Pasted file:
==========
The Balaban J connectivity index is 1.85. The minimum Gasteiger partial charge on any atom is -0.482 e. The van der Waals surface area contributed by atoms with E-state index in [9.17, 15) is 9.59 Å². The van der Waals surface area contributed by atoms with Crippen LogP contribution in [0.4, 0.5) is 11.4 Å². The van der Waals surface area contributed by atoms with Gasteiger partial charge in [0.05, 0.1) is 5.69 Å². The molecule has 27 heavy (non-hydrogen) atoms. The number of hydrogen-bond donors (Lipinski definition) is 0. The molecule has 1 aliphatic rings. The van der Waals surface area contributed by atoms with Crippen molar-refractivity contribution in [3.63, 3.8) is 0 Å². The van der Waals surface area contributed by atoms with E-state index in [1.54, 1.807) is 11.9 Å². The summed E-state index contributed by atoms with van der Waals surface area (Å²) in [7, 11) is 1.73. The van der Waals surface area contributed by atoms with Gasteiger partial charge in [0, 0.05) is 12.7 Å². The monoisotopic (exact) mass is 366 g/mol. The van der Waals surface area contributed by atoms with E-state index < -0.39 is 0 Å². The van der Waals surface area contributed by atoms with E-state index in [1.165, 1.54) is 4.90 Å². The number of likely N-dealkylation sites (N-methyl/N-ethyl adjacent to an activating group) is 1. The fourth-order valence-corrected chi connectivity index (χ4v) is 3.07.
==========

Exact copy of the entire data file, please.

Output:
The Balaban J connectivity index is 1.85. The minimum Gasteiger partial charge on any atom is -0.482 e. The van der Waals surface area contributed by atoms with E-state index in [9.17, 15) is 9.59 Å². The van der Waals surface area contributed by atoms with Crippen LogP contribution in [0.4, 0.5) is 11.4 Å². The van der Waals surface area contributed by atoms with Gasteiger partial charge in [0.05, 0.1) is 5.69 Å². The molecule has 27 heavy (non-hydrogen) atoms. The number of hydrogen-bond donors (Lipinski definition) is 0. The molecule has 1 aliphatic rings. The van der Waals surface area contributed by atoms with Crippen molar-refractivity contribution in [3.63, 3.8) is 0 Å². The van der Waals surface area contributed by atoms with E-state index in [1.54, 1.807) is 11.9 Å². The summed E-state index contributed by atoms with van der Waals surface area (Å²) in [7, 11) is 1.73. The van der Waals surface area contributed by atoms with Gasteiger partial charge in [0, 0.05) is 12.7 Å². The monoisotopic (exact) mass is 366 g/mol. The van der Waals surface area contributed by atoms with E-state index < -0.39 is 0 Å². The van der Waals surface area contributed by atoms with E-state index in [1.165, 1.54) is 4.90 Å². The number of likely N-dealkylation sites (N-methyl/N-ethyl adjacent to an activating group) is 1. The fourth-order valence-corrected chi connectivity index (χ4v) is 3.07.